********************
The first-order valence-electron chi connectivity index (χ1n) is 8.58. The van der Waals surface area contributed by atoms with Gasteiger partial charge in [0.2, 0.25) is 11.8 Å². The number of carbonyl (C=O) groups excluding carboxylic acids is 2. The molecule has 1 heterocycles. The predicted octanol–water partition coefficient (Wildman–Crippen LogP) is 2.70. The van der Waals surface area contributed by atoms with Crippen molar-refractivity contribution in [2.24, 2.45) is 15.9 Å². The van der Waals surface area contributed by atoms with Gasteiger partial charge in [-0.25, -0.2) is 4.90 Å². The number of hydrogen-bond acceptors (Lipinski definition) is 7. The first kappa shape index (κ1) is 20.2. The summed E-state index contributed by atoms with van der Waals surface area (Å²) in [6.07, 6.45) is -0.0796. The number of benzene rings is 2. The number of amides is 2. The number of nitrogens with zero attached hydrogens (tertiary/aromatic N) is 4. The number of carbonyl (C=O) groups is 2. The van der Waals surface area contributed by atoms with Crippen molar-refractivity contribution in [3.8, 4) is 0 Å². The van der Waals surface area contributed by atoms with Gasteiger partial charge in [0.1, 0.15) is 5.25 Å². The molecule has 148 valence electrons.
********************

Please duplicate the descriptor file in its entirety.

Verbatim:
The first-order valence-electron chi connectivity index (χ1n) is 8.58. The van der Waals surface area contributed by atoms with Gasteiger partial charge in [0.2, 0.25) is 11.8 Å². The number of carbonyl (C=O) groups excluding carboxylic acids is 2. The molecule has 1 heterocycles. The predicted octanol–water partition coefficient (Wildman–Crippen LogP) is 2.70. The van der Waals surface area contributed by atoms with Crippen molar-refractivity contribution in [2.24, 2.45) is 15.9 Å². The van der Waals surface area contributed by atoms with Gasteiger partial charge in [-0.25, -0.2) is 4.90 Å². The number of hydrogen-bond acceptors (Lipinski definition) is 7. The first kappa shape index (κ1) is 20.2. The summed E-state index contributed by atoms with van der Waals surface area (Å²) in [6.07, 6.45) is -0.0796. The number of benzene rings is 2. The number of amides is 2. The number of nitrogens with zero attached hydrogens (tertiary/aromatic N) is 4. The number of carbonyl (C=O) groups is 2. The van der Waals surface area contributed by atoms with Crippen molar-refractivity contribution in [3.8, 4) is 0 Å². The van der Waals surface area contributed by atoms with Gasteiger partial charge in [0.1, 0.15) is 5.25 Å². The molecule has 148 valence electrons.